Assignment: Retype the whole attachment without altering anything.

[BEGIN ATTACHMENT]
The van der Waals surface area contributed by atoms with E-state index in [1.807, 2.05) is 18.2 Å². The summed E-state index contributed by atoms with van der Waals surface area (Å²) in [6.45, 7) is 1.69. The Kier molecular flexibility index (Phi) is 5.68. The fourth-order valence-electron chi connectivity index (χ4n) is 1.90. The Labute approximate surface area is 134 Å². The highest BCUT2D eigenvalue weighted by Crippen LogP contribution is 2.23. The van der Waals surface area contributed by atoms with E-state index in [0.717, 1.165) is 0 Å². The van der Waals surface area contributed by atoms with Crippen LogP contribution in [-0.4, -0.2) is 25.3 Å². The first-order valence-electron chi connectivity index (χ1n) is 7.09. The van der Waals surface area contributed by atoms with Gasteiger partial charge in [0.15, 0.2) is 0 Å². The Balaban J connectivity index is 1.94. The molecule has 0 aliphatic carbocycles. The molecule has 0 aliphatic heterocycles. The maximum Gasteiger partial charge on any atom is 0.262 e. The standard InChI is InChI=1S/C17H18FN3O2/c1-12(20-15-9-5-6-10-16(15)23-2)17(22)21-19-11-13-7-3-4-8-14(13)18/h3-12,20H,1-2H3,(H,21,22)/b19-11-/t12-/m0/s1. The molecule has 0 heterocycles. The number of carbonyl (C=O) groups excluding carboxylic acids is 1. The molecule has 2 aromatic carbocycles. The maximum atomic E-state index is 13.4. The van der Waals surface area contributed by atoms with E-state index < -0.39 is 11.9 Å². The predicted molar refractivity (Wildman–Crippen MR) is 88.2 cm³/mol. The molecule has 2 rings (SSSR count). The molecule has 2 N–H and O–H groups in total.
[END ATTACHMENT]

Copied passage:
The van der Waals surface area contributed by atoms with E-state index in [1.807, 2.05) is 18.2 Å². The summed E-state index contributed by atoms with van der Waals surface area (Å²) in [6.45, 7) is 1.69. The Kier molecular flexibility index (Phi) is 5.68. The fourth-order valence-electron chi connectivity index (χ4n) is 1.90. The Labute approximate surface area is 134 Å². The highest BCUT2D eigenvalue weighted by Crippen LogP contribution is 2.23. The van der Waals surface area contributed by atoms with E-state index in [0.717, 1.165) is 0 Å². The van der Waals surface area contributed by atoms with Crippen LogP contribution in [-0.4, -0.2) is 25.3 Å². The first-order valence-electron chi connectivity index (χ1n) is 7.09. The van der Waals surface area contributed by atoms with Gasteiger partial charge in [0.15, 0.2) is 0 Å². The Balaban J connectivity index is 1.94. The molecule has 0 aliphatic carbocycles. The molecule has 0 aliphatic heterocycles. The maximum Gasteiger partial charge on any atom is 0.262 e. The standard InChI is InChI=1S/C17H18FN3O2/c1-12(20-15-9-5-6-10-16(15)23-2)17(22)21-19-11-13-7-3-4-8-14(13)18/h3-12,20H,1-2H3,(H,21,22)/b19-11-/t12-/m0/s1. The molecule has 0 heterocycles. The number of carbonyl (C=O) groups excluding carboxylic acids is 1. The molecule has 2 aromatic carbocycles. The maximum atomic E-state index is 13.4. The van der Waals surface area contributed by atoms with E-state index < -0.39 is 11.9 Å². The predicted molar refractivity (Wildman–Crippen MR) is 88.2 cm³/mol. The molecule has 2 rings (SSSR count). The molecule has 2 N–H and O–H groups in total.